Tag Archive | LaDonna Redmond

Detroit Food 2014: Race to Good Food, food justice conference

Keynote Speaker LaDonna Redmond, founder of the Campaign for Food Justice Now

updated-frt-save-date-detroit-foodApril 3-4, 2014
Focus: HOPE Conference Center, 1400 Oakman, Detroit, MI 48238

Workshop Tracks:

  • Food Systems 101
  • Race, Economics and Research
  • Policy Boot Camps
  • Youth Track

Register online, by mail or onsite. The registration fee is $20. Scholarships are available! No one will be turned away due to inability to pay the registration fee. To register visit www.detroitfoodpc.org/events/Annual-Summit

No Justice, No Juice! Boycott Florida Agriculture – 9 Billion reasons to Demand Justice for Treyvon

Sign the Petition Here! 

Food justice activist and OKT friend,  LaDonna Redmond, has initiated this petition drive.

Florida’s “Stand Your Ground” law has created an environment for Black boys that is intolerable. As a mother, I cannot sit by and watch as children are murdered as a matter of public policy. The murder of Trayvon Martin, an unarmed teenager, is an example of dangerous policies designed to put guns in the hands of people who shoot and kill Black childen on a whim and without fear of consequences. There are many others that are affected by this heinous law. We do not know all of their names but they are equally affected.

From Stand Your ground laws to modern day slavery in agriculture, Florida is the home of injustice. Florida farm workers are forced to work under inhumane conditions. Often robbed of wages and dignity, farm laborers, have created one of the most profitable businesses in Florida- Agriculture! We can change this today.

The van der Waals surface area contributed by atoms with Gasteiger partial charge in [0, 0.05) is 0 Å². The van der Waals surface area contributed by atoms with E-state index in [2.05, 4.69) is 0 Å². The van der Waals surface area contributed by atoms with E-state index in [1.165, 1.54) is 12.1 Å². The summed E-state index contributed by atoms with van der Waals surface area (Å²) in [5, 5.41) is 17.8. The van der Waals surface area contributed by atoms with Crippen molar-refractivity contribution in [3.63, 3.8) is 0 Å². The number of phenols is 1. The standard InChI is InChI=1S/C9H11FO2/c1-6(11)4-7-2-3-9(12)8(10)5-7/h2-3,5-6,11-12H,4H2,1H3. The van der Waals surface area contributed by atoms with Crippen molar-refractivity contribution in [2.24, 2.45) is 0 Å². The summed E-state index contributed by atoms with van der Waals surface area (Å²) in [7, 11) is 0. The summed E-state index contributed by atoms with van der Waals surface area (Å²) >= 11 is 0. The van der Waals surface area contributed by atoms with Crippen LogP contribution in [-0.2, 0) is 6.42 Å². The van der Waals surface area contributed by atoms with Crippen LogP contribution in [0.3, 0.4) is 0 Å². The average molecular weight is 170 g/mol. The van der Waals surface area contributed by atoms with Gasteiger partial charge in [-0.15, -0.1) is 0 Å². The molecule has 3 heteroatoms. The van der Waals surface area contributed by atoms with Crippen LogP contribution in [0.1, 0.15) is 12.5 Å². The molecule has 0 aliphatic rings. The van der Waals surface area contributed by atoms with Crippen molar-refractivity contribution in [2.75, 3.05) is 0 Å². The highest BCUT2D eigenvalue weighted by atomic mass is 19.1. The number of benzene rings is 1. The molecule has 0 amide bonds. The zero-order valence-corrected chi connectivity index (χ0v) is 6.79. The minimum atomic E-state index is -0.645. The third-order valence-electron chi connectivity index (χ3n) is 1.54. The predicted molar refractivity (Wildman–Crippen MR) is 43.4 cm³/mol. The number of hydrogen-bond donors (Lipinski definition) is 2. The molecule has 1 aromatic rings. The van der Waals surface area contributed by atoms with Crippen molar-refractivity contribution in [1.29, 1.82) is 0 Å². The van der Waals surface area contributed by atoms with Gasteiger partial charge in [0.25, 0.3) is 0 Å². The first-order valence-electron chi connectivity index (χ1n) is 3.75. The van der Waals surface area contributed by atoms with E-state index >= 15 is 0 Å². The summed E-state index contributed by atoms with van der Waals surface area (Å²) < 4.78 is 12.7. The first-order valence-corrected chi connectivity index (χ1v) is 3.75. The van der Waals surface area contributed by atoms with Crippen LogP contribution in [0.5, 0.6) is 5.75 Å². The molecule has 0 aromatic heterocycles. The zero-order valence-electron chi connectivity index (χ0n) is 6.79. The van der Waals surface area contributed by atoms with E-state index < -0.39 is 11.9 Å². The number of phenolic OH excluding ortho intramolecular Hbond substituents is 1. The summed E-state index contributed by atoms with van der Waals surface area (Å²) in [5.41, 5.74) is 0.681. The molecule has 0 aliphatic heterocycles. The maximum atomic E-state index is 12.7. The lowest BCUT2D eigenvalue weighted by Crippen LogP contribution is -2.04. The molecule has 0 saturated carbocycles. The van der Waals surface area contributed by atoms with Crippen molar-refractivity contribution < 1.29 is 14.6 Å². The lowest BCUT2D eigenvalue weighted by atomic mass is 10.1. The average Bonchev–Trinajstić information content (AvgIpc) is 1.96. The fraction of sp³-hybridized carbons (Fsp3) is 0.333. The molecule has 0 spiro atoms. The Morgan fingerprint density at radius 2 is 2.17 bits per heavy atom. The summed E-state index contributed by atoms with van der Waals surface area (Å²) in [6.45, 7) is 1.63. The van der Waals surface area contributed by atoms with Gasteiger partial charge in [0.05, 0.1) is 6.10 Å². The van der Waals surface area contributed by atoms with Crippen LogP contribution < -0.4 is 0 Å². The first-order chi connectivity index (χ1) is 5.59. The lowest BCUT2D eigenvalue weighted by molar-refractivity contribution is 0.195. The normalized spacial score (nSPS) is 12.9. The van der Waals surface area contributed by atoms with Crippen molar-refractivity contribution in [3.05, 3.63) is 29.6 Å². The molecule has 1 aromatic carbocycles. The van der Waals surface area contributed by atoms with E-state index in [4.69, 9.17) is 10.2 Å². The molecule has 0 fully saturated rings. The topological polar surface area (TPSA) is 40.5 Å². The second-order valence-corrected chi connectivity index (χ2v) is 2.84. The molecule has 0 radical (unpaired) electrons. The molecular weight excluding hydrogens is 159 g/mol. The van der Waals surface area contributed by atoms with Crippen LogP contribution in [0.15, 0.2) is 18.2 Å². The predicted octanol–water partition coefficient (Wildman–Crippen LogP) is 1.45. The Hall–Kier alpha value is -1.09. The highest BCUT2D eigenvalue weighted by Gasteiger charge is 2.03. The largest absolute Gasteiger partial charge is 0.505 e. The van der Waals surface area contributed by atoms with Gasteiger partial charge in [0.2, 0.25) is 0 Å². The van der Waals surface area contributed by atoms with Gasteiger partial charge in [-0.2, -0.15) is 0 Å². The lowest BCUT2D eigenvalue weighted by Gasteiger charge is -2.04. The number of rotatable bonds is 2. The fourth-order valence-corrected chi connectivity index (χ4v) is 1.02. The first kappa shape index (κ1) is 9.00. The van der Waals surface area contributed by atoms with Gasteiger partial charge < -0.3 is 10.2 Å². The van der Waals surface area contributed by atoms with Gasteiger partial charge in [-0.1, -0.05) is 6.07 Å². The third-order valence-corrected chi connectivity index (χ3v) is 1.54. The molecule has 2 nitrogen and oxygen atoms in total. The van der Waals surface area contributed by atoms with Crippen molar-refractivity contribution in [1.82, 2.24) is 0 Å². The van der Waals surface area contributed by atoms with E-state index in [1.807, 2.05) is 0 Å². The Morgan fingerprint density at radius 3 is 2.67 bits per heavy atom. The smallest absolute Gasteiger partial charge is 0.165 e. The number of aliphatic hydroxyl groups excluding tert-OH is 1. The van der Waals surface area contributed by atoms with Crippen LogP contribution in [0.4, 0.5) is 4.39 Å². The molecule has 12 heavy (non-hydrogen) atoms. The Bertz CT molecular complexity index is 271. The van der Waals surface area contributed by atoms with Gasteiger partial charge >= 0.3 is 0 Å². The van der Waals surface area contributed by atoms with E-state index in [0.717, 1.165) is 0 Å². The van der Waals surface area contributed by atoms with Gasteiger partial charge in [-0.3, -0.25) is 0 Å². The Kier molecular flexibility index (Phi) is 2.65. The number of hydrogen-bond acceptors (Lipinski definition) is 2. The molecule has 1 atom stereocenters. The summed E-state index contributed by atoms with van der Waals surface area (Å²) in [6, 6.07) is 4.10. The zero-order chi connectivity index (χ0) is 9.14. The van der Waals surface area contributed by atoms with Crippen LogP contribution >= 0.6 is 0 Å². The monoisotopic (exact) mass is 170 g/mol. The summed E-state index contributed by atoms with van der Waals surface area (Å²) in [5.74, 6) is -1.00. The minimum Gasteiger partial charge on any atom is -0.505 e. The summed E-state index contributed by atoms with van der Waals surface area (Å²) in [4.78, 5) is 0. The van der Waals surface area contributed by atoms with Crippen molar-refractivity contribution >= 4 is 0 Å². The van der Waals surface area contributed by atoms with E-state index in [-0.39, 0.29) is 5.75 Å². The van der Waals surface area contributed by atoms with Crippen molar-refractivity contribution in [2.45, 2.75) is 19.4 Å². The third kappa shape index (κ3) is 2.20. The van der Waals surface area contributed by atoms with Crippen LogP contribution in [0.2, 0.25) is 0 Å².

Florida is the second-largest producer of orange juice in the world, behind Brazil, and the state’s $9 billion citrus industry is a major economic force, contributing 76,000 jobs.

According to the 2010-11 Florida Agriculture Statistics Services (FASS) Citrus Summary, of the citrus harvested, 90 percent was processed into juice and the remainder was sold as fresh fruit.In addition to providing juice, processed citrus was used to produce other by-products, such as oils, fragrances, flavorings, and animal feed.

According to the Florida Department of Agriculture and Consumer Services, Florida ranks second in the value of vegetable production, and first in cash receipts for oranges, grapefruit, fresh snap beans, sweet corn, watermelons, fresh cucumbers, squash and sugarcane. The state is seventh in agricultural exports with $3.1 billion.

We must stop supporting this states unjust practices. We can change the state by refusing to purchase food grown in Florida.

Buy your food locally from farmers that are growing food free from exploitation. We can use food as a tool to organize for change in Florida’s laws and any where else the Stand Your Ground Laws are in effect.

WYCE 88.1 Catalyst Radio to air interview with LaDonna Redmond & Lila Cabbil

As part of their appearance with the Our Kitchen Table  Convenings on Food Justice, WYCE’s Linda Gellasch interviewed LaDonna Redmond and Lila Cabbil for  Catalyst Radio. Listen live at noon Friday, May 3 by turning your radio dial to 88.1 FM or stream online. OKT will publish a link to the archived program when it becomes available. The Rapidian will also feature a follow-up post.

Lila Cabbil

Lila Cabbil

Cabbil, who worked side by side with Mrs. Rosa Parks for decades, serves as president emeritus of the Rosa Parks Institute and is author of the book, Accountability and White Anti-Racist Organizing: Stories from Our Work. She has also facilitated team building with the OKT staff and SoutheastArea Farmers’ Market partners over the past two years.abbil for the weekly Catalyst Radio show.